Meiji Restoration

On the far left is Ito Hirobumi of Choshu Domain, and on the far right is Okubo Toshimichi of Satsuma Domain. The two young men in the middle are the sons of the Satsuma clan daimyo. These young samurai contributed to the resignation of the Tokugawa shogunate to restore imperial rule.

Throughout Japan at the time, the samurai numbered 1.9 million. For comparison, this was more than 10 times the size of the French privileged class before the 1789 French Revolution. Moreover, the samurai in Japan were not merely the lords, but also their higher retainers—people who actually worked. With each samurai being paid fixed stipends, their upkeep presented a tremendous financial burden, which may have prompted the oligarchs to action.

To reform the military, the government instituted nationwide conscription in 1873, mandating that every male would serve for four years in the armed forces upon turning 21 years old, followed by three more years in the reserves. One of the primary differences between the samurai and peasant classes was the right to bear arms; this ancient privilege was suddenly extended to every male in the nation. Furthermore, samurai were no longer allowed to walk about town bearing a sword or weapon to show their status.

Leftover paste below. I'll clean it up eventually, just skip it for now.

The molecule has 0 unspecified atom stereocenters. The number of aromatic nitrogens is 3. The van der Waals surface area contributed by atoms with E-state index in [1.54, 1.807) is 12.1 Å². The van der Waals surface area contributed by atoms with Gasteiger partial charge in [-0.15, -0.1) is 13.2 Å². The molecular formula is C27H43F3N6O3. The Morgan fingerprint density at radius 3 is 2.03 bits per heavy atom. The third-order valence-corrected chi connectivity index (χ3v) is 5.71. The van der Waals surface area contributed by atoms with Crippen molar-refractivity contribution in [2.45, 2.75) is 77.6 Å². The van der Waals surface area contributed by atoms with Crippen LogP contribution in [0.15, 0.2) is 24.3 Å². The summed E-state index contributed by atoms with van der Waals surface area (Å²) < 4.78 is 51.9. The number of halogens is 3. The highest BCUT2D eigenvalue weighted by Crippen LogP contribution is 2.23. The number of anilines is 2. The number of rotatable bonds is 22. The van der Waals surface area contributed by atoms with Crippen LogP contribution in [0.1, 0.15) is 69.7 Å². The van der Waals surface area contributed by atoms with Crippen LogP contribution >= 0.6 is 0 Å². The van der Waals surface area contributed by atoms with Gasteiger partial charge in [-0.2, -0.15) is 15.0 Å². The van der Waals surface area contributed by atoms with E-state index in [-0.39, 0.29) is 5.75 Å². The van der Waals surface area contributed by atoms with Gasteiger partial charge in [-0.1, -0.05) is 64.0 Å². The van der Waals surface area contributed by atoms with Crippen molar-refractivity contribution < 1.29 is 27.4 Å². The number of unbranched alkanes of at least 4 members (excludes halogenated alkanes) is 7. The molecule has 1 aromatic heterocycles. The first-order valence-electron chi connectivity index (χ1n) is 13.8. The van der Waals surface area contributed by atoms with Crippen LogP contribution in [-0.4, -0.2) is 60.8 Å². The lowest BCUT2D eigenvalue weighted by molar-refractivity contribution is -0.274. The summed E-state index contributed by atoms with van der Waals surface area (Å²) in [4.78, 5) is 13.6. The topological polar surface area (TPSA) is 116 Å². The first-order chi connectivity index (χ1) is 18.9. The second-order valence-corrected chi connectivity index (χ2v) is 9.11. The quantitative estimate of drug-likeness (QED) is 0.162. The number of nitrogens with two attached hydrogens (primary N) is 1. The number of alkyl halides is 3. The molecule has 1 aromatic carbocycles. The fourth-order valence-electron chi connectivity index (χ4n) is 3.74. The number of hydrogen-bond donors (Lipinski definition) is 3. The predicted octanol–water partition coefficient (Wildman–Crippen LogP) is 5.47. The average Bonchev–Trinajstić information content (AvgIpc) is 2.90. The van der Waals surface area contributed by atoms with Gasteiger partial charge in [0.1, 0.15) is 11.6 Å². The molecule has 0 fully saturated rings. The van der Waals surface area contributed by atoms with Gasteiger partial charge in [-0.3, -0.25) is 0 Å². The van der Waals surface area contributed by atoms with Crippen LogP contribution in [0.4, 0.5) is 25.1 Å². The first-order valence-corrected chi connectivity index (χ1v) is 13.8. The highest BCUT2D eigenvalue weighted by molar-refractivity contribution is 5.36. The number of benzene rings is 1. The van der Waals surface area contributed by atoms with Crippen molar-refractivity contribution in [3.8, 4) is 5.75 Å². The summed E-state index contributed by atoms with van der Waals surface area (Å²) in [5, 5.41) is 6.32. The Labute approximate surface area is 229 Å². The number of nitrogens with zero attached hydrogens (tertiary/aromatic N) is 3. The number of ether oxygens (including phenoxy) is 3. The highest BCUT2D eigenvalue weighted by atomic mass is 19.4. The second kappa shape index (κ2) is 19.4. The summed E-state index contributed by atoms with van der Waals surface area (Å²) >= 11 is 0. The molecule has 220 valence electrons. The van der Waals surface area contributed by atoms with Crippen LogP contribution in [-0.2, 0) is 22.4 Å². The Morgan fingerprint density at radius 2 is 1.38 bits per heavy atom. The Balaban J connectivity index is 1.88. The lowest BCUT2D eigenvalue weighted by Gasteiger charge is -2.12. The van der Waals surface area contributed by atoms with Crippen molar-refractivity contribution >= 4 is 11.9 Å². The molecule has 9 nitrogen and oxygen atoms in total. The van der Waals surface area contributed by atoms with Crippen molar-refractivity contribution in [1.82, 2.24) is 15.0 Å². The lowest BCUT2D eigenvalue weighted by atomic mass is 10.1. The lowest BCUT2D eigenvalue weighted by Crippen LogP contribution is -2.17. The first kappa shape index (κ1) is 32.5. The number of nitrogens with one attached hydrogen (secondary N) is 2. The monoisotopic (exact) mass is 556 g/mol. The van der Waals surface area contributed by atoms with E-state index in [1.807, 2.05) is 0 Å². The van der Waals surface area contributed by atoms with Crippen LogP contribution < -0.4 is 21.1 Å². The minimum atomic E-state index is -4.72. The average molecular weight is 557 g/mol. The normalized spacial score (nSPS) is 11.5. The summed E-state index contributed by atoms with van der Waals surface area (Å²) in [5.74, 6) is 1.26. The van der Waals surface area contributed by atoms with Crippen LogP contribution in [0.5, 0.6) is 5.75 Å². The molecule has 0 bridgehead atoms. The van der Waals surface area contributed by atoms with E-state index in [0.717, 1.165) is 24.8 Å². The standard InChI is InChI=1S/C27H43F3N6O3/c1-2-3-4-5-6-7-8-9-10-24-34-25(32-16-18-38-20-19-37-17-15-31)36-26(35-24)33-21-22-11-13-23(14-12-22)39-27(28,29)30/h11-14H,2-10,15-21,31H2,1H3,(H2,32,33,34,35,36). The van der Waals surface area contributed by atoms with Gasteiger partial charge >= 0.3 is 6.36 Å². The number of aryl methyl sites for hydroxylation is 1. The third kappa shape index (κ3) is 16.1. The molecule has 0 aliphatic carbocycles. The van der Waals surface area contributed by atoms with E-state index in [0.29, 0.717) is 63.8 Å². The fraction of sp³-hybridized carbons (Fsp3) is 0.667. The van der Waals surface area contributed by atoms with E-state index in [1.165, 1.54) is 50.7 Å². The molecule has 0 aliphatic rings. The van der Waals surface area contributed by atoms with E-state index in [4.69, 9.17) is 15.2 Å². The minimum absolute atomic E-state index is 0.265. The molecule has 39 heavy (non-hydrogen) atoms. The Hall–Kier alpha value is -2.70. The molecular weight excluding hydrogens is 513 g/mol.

However, it is equally true that the majority of samurai were content despite having their status abolished. Many found employment in the government bureaucracy, which resembled an elite class in its own right. The samurai, being better educated than most of the population, became teachers, gun makers, government officials, and/or military officers. While the formal title of samurai was abolished, the elitist spirit that characterized the samurai class lived on.

Allegory of the New fighting the Old, in early Japan Meiji, around 1870

With industrialization came the demand for coal. There was dramatic rise in production, as shown in the table below.

Coal was needed for steamships and railroads. The growth of these sectors is shown below.